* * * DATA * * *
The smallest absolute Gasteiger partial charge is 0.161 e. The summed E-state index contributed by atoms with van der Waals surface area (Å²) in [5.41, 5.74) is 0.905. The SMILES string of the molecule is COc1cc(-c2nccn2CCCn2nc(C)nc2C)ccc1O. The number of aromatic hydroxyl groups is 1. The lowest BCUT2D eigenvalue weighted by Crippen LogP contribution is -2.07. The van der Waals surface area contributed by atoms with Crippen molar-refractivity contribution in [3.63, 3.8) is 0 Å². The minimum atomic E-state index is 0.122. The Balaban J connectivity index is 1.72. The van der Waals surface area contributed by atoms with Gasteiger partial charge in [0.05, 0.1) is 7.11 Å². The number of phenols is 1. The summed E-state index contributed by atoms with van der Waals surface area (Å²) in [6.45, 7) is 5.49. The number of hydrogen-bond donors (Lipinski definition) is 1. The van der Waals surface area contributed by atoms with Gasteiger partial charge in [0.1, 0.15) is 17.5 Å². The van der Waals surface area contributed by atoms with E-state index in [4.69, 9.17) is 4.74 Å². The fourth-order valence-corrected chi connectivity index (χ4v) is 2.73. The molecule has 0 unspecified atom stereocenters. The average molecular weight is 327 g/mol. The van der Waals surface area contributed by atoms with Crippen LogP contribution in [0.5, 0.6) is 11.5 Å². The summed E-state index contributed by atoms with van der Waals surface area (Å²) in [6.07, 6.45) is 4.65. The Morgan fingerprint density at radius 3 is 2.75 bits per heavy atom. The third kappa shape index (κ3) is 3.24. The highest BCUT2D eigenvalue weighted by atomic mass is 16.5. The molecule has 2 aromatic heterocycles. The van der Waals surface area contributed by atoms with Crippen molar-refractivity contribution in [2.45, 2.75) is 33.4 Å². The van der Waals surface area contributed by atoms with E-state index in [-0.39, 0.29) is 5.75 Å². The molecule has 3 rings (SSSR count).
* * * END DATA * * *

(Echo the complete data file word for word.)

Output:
The smallest absolute Gasteiger partial charge is 0.161 e. The summed E-state index contributed by atoms with van der Waals surface area (Å²) in [5.41, 5.74) is 0.905. The SMILES string of the molecule is COc1cc(-c2nccn2CCCn2nc(C)nc2C)ccc1O. The number of aromatic hydroxyl groups is 1. The lowest BCUT2D eigenvalue weighted by Crippen LogP contribution is -2.07. The van der Waals surface area contributed by atoms with Crippen molar-refractivity contribution in [3.63, 3.8) is 0 Å². The minimum atomic E-state index is 0.122. The Balaban J connectivity index is 1.72. The van der Waals surface area contributed by atoms with Gasteiger partial charge in [0.05, 0.1) is 7.11 Å². The number of phenols is 1. The summed E-state index contributed by atoms with van der Waals surface area (Å²) in [6.45, 7) is 5.49. The number of hydrogen-bond donors (Lipinski definition) is 1. The van der Waals surface area contributed by atoms with Gasteiger partial charge in [0.1, 0.15) is 17.5 Å². The van der Waals surface area contributed by atoms with E-state index in [4.69, 9.17) is 4.74 Å². The fourth-order valence-corrected chi connectivity index (χ4v) is 2.73. The molecule has 0 unspecified atom stereocenters. The average molecular weight is 327 g/mol. The van der Waals surface area contributed by atoms with Crippen LogP contribution in [0.5, 0.6) is 11.5 Å². The summed E-state index contributed by atoms with van der Waals surface area (Å²) in [6.07, 6.45) is 4.65. The Morgan fingerprint density at radius 3 is 2.75 bits per heavy atom. The third kappa shape index (κ3) is 3.24. The highest BCUT2D eigenvalue weighted by atomic mass is 16.5. The molecule has 2 aromatic heterocycles. The van der Waals surface area contributed by atoms with Crippen molar-refractivity contribution in [2.45, 2.75) is 33.4 Å². The van der Waals surface area contributed by atoms with E-state index in [-0.39, 0.29) is 5.75 Å². The molecule has 3 rings (SSSR count).